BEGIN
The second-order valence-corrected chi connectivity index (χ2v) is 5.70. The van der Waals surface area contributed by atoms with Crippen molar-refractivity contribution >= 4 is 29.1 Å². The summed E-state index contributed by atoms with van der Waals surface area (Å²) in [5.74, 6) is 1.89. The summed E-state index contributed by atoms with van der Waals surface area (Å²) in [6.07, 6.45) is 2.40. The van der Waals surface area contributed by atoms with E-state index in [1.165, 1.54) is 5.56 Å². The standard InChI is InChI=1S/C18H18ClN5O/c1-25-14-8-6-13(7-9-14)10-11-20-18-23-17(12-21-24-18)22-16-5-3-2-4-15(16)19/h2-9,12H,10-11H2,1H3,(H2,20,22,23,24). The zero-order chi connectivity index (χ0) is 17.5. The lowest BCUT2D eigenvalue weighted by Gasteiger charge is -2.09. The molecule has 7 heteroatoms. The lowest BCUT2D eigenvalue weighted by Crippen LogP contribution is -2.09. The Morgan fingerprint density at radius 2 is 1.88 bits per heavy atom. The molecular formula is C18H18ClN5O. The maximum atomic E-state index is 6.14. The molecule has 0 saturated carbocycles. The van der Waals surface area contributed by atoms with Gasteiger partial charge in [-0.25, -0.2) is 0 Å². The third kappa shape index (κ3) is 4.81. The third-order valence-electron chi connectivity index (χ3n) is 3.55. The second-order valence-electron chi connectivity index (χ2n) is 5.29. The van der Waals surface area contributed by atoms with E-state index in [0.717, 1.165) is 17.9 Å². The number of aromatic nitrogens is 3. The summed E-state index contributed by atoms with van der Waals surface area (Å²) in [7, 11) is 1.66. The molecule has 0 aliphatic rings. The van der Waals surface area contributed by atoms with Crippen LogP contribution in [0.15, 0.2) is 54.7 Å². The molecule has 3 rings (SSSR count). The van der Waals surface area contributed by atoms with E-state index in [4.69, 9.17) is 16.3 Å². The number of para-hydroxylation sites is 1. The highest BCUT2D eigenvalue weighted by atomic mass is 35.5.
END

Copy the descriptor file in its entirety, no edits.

The second-order valence-corrected chi connectivity index (χ2v) is 5.70. The van der Waals surface area contributed by atoms with Crippen molar-refractivity contribution >= 4 is 29.1 Å². The summed E-state index contributed by atoms with van der Waals surface area (Å²) in [5.74, 6) is 1.89. The summed E-state index contributed by atoms with van der Waals surface area (Å²) in [6.07, 6.45) is 2.40. The van der Waals surface area contributed by atoms with E-state index in [1.165, 1.54) is 5.56 Å². The standard InChI is InChI=1S/C18H18ClN5O/c1-25-14-8-6-13(7-9-14)10-11-20-18-23-17(12-21-24-18)22-16-5-3-2-4-15(16)19/h2-9,12H,10-11H2,1H3,(H2,20,22,23,24). The zero-order chi connectivity index (χ0) is 17.5. The lowest BCUT2D eigenvalue weighted by Gasteiger charge is -2.09. The molecule has 7 heteroatoms. The lowest BCUT2D eigenvalue weighted by Crippen LogP contribution is -2.09. The Morgan fingerprint density at radius 2 is 1.88 bits per heavy atom. The molecular formula is C18H18ClN5O. The maximum atomic E-state index is 6.14. The molecule has 0 saturated carbocycles. The van der Waals surface area contributed by atoms with Gasteiger partial charge in [-0.25, -0.2) is 0 Å². The third kappa shape index (κ3) is 4.81. The third-order valence-electron chi connectivity index (χ3n) is 3.55. The second-order valence-electron chi connectivity index (χ2n) is 5.29. The van der Waals surface area contributed by atoms with E-state index in [0.717, 1.165) is 17.9 Å². The number of aromatic nitrogens is 3. The summed E-state index contributed by atoms with van der Waals surface area (Å²) in [7, 11) is 1.66. The molecule has 0 aliphatic rings. The van der Waals surface area contributed by atoms with Crippen LogP contribution in [0.15, 0.2) is 54.7 Å². The molecule has 3 rings (SSSR count). The van der Waals surface area contributed by atoms with E-state index in [4.69, 9.17) is 16.3 Å². The number of para-hydroxylation sites is 1. The highest BCUT2D eigenvalue weighted by atomic mass is 35.5.